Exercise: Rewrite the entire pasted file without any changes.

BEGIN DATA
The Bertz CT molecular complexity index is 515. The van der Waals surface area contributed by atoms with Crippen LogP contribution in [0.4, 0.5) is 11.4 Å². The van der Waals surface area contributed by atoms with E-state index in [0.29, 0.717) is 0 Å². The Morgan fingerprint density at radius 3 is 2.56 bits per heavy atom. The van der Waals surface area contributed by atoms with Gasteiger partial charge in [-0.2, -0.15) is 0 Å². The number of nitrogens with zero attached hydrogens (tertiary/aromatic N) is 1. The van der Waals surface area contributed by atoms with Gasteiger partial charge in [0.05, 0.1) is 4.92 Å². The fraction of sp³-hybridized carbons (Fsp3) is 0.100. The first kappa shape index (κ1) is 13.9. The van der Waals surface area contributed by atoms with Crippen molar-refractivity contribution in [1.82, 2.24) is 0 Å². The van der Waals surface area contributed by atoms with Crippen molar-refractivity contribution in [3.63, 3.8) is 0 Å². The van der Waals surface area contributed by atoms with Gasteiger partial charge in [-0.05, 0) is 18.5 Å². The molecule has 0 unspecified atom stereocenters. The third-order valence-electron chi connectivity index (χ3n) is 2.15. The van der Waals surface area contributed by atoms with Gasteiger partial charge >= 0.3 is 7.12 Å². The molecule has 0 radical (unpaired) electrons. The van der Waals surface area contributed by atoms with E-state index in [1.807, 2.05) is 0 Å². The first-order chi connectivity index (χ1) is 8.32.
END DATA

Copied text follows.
The Bertz CT molecular complexity index is 515. The van der Waals surface area contributed by atoms with Crippen LogP contribution in [0.4, 0.5) is 11.4 Å². The van der Waals surface area contributed by atoms with E-state index in [0.29, 0.717) is 0 Å². The Morgan fingerprint density at radius 3 is 2.56 bits per heavy atom. The van der Waals surface area contributed by atoms with Gasteiger partial charge in [-0.2, -0.15) is 0 Å². The number of nitrogens with zero attached hydrogens (tertiary/aromatic N) is 1. The van der Waals surface area contributed by atoms with Gasteiger partial charge in [0.05, 0.1) is 4.92 Å². The fraction of sp³-hybridized carbons (Fsp3) is 0.100. The first kappa shape index (κ1) is 13.9. The van der Waals surface area contributed by atoms with Crippen molar-refractivity contribution in [1.82, 2.24) is 0 Å². The van der Waals surface area contributed by atoms with Crippen molar-refractivity contribution in [3.63, 3.8) is 0 Å². The van der Waals surface area contributed by atoms with Gasteiger partial charge in [-0.05, 0) is 18.5 Å². The molecule has 0 unspecified atom stereocenters. The third-order valence-electron chi connectivity index (χ3n) is 2.15. The van der Waals surface area contributed by atoms with Gasteiger partial charge >= 0.3 is 7.12 Å². The molecule has 0 radical (unpaired) electrons. The van der Waals surface area contributed by atoms with E-state index in [1.807, 2.05) is 0 Å². The first-order chi connectivity index (χ1) is 8.32.